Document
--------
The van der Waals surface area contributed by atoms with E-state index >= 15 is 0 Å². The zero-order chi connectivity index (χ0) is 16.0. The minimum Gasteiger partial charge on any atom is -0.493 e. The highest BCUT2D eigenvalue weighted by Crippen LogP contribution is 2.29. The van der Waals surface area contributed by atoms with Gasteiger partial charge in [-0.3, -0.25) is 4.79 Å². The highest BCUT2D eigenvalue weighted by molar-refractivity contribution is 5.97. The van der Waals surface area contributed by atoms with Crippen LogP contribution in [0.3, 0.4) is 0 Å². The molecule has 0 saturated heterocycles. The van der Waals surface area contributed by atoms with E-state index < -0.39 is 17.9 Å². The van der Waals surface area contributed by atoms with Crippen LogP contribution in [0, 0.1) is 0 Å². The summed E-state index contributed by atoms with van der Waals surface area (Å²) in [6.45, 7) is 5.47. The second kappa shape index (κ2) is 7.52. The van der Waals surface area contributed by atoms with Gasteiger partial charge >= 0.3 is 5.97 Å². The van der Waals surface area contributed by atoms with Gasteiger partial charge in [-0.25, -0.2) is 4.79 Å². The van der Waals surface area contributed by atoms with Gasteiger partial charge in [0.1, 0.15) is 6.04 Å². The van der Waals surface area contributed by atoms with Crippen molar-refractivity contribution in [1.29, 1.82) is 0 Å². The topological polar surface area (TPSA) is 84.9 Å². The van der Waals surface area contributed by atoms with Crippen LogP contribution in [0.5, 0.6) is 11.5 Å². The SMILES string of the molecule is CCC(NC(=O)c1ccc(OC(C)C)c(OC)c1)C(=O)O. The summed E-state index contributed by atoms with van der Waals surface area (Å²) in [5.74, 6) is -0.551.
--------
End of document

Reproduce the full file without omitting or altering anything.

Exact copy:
The van der Waals surface area contributed by atoms with E-state index >= 15 is 0 Å². The zero-order chi connectivity index (χ0) is 16.0. The minimum Gasteiger partial charge on any atom is -0.493 e. The highest BCUT2D eigenvalue weighted by Crippen LogP contribution is 2.29. The van der Waals surface area contributed by atoms with Gasteiger partial charge in [-0.3, -0.25) is 4.79 Å². The highest BCUT2D eigenvalue weighted by molar-refractivity contribution is 5.97. The van der Waals surface area contributed by atoms with Crippen LogP contribution in [0.3, 0.4) is 0 Å². The molecule has 0 saturated heterocycles. The van der Waals surface area contributed by atoms with E-state index < -0.39 is 17.9 Å². The van der Waals surface area contributed by atoms with Crippen LogP contribution in [0, 0.1) is 0 Å². The summed E-state index contributed by atoms with van der Waals surface area (Å²) in [6.45, 7) is 5.47. The second kappa shape index (κ2) is 7.52. The van der Waals surface area contributed by atoms with Gasteiger partial charge >= 0.3 is 5.97 Å². The van der Waals surface area contributed by atoms with Gasteiger partial charge in [-0.25, -0.2) is 4.79 Å². The van der Waals surface area contributed by atoms with Gasteiger partial charge in [0.1, 0.15) is 6.04 Å². The van der Waals surface area contributed by atoms with Crippen molar-refractivity contribution in [1.29, 1.82) is 0 Å². The topological polar surface area (TPSA) is 84.9 Å². The van der Waals surface area contributed by atoms with Crippen LogP contribution in [0.5, 0.6) is 11.5 Å². The SMILES string of the molecule is CCC(NC(=O)c1ccc(OC(C)C)c(OC)c1)C(=O)O. The summed E-state index contributed by atoms with van der Waals surface area (Å²) in [5.74, 6) is -0.551.